Two minor characters from the play 'Hamlet' stumble around unaware of their scripted lives and unable to deviate from them.
English gangster Albert Spica has taken over the high-class Le Hollandais Restaurant, run by French chef Richard Boarst. Spica makes nightly appearances at the restaurant with his retinue of thugs. His oafish behavior causes frequent confrontations with the staff and his own customers, whose patronage he loses, but whose money he seems not to miss. Forced to accompany Spica is his reluctant, well-bred wife, Georgina, who soon catches the eye of a quiet regular at the restaurant, bookshop owner Michael. Under her husband's nose, Georgina carries on an affair with Michael with the help of the restaurant staff. (from Wikipedia.) [more inside]
After a simple jewelry heist goes terribly wrong, the surviving criminals begin to suspect that one of them is a police informant. [more inside]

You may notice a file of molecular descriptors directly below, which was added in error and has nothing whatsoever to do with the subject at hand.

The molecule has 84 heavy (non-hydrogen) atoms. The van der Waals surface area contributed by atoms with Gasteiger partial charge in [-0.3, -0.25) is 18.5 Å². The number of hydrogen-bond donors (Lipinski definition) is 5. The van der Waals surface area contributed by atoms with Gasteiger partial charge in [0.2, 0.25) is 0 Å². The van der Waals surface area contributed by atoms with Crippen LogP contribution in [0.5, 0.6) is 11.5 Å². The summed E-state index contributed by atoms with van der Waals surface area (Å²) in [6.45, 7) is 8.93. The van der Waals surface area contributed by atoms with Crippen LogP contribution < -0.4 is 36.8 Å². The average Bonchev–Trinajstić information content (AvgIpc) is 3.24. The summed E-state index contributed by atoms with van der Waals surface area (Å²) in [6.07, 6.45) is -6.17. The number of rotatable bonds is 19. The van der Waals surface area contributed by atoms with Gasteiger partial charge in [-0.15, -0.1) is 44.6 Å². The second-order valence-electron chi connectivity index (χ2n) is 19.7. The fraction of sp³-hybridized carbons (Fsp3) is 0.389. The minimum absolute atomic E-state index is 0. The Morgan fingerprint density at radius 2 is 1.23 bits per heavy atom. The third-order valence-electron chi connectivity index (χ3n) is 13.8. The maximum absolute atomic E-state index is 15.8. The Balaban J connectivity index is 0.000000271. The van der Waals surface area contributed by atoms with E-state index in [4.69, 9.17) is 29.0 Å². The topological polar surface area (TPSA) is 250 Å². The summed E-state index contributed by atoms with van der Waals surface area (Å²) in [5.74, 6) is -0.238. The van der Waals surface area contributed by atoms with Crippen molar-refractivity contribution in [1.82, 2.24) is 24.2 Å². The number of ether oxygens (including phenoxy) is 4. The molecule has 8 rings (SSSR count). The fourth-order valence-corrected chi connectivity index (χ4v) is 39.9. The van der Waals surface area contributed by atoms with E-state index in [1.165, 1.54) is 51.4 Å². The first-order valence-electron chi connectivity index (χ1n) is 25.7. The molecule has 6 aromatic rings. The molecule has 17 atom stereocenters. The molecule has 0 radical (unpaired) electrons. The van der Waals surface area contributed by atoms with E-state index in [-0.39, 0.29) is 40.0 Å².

Two hit men pick up ex-gangster Willie to escort him back to Paris to face his betrayed colleagues. The road trip suffers from complications. [more inside]
Podcast: NPR: Pop Culture Happy Hour Podcast: Selma and the Use of Dramatic License in Historical Dramas
This week on Pop Culture Happy Hour, NPR Monkey See's Linda Holmes, Stephen Thompson and Glen Weldon are joined by NPR Code Switch's Gene Demby to discuss the Civil Rights Era film Selma. They'll discuss the direction by Ava DuVernay, the Oprah of it all, and how well it brings Martin Luther King, Jr. to life. Then they'll discuss other historical dramas and the advantages and limitations of dramatic license. All that plus What's Making Us Happy this week.